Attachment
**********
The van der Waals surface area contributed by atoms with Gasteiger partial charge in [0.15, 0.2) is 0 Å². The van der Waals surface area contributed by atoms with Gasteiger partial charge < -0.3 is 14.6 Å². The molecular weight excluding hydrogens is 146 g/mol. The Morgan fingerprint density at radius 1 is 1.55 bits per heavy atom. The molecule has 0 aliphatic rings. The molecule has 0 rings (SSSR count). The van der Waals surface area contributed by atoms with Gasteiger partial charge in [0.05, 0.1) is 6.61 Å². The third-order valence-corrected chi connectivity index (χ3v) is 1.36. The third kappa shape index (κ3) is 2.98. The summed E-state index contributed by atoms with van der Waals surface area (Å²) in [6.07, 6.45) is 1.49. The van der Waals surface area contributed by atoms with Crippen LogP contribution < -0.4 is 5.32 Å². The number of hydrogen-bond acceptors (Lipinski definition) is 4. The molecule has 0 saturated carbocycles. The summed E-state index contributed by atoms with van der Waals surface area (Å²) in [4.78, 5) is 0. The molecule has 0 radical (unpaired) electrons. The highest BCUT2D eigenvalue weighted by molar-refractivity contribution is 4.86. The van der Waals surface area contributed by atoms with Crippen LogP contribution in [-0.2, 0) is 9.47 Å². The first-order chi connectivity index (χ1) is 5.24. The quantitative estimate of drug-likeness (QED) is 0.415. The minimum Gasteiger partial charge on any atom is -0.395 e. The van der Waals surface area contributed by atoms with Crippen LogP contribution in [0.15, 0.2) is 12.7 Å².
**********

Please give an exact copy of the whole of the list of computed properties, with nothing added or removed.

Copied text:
The van der Waals surface area contributed by atoms with Gasteiger partial charge in [0.15, 0.2) is 0 Å². The van der Waals surface area contributed by atoms with Gasteiger partial charge < -0.3 is 14.6 Å². The molecular weight excluding hydrogens is 146 g/mol. The Morgan fingerprint density at radius 1 is 1.55 bits per heavy atom. The molecule has 0 aliphatic rings. The molecule has 0 rings (SSSR count). The van der Waals surface area contributed by atoms with Gasteiger partial charge in [0.05, 0.1) is 6.61 Å². The third-order valence-corrected chi connectivity index (χ3v) is 1.36. The third kappa shape index (κ3) is 2.98. The summed E-state index contributed by atoms with van der Waals surface area (Å²) in [6.07, 6.45) is 1.49. The van der Waals surface area contributed by atoms with Crippen LogP contribution < -0.4 is 5.32 Å². The number of hydrogen-bond acceptors (Lipinski definition) is 4. The molecule has 0 saturated carbocycles. The summed E-state index contributed by atoms with van der Waals surface area (Å²) in [4.78, 5) is 0. The molecule has 0 radical (unpaired) electrons. The highest BCUT2D eigenvalue weighted by molar-refractivity contribution is 4.86. The van der Waals surface area contributed by atoms with Crippen LogP contribution in [-0.2, 0) is 9.47 Å². The first-order chi connectivity index (χ1) is 5.24. The quantitative estimate of drug-likeness (QED) is 0.415. The minimum Gasteiger partial charge on any atom is -0.395 e. The van der Waals surface area contributed by atoms with Crippen LogP contribution in [0.15, 0.2) is 12.7 Å².